Revisiting the pre-main-sequence evolution of stars I. Importance of accretion efficiency and deuterium abundance [SSA]

Recent theoretical work has shown that the pre-main-sequence (PMS) evolution of stars is much more complex than previously envisioned. Instead of the traditional steady, one-dimensional solution, accretion may be episodic and not necessarily symmetrical, thereby affecting the energy deposited inside the star and its interior structure. Given this new framework, we want to understand what controls the evolution of accreting stars. We use the MESA stellar evolution code with various sets of conditions. In particular, we account for the (unknown) efficiency of accretion in burying gravitational energy into the protostar through a parameter, $\xi$, and we vary the amount of deuterium present. We confirm the findings of previous works that the evolution changes significantly with the amount of energy that is lost during accretion. We find that deuterium burning also regulates the PMS evolution. In the low-entropy accretion scenario, the evolutionary tracks in the H-R diagram are significantly different from the classical tracks and are sensitive to the deuterium content. A comparison of theoretical evolutionary tracks and observations allows us to exclude some cold accretion models ($\xi\sim 0$) with low deuterium abundances. We confirm that the luminosity spread seen in clusters can be explained by models with a somewhat inefficient injection of accretion heat. The resulting evolutionary tracks then become sensitive to the accretion heat efficiency, initial core entropy, and deuterium content. In this context, we predict that clusters with a higher D/H ratio should have less scatter in luminosity than clusters with a smaller D/H. Future work on this issue should include radiation-hydrodynamic simulations to determine the efficiency of accretion heating and further observations to investigate the deuterium content in star-forming regions. (abbrev.)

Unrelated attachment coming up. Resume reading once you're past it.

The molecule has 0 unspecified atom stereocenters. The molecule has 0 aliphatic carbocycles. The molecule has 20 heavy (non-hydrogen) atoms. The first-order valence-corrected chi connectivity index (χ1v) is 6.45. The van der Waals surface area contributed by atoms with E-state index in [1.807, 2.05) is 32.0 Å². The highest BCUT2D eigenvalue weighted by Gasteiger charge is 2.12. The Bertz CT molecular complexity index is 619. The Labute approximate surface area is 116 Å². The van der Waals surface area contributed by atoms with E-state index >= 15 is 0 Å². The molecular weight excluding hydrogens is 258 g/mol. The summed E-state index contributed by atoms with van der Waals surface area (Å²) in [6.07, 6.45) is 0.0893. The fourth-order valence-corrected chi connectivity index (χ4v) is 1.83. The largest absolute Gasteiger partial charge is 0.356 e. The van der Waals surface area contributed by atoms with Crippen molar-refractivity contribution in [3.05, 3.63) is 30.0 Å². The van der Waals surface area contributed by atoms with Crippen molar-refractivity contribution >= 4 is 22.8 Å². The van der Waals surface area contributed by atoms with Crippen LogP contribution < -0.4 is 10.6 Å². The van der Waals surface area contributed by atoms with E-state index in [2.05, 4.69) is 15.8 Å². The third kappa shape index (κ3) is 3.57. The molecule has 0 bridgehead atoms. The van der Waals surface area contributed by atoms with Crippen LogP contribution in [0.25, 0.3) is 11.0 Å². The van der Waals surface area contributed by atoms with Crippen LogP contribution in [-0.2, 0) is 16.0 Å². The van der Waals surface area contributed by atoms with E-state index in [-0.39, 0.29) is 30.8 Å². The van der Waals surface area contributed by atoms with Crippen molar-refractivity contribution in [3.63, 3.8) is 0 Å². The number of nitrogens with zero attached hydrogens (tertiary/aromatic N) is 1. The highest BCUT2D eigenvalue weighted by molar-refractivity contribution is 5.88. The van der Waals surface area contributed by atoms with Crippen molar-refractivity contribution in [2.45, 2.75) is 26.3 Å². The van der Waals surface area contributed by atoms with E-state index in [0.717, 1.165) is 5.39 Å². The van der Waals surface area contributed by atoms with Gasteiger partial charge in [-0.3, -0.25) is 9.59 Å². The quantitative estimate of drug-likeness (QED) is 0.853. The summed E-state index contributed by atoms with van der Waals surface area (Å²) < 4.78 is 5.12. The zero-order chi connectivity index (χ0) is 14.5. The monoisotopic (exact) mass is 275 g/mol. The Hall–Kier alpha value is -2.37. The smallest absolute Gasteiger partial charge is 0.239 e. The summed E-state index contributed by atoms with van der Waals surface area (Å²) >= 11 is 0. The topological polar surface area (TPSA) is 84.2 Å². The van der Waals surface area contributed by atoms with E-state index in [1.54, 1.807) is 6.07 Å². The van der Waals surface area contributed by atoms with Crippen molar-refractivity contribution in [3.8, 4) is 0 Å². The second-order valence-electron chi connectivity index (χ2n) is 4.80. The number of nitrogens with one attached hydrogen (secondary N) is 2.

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M. Kunitomo, T. Guillot, T. Takeuchi, et. al.
Tue, 28 Feb 17

Comments: Published in A&A. 16 pages, 14 figures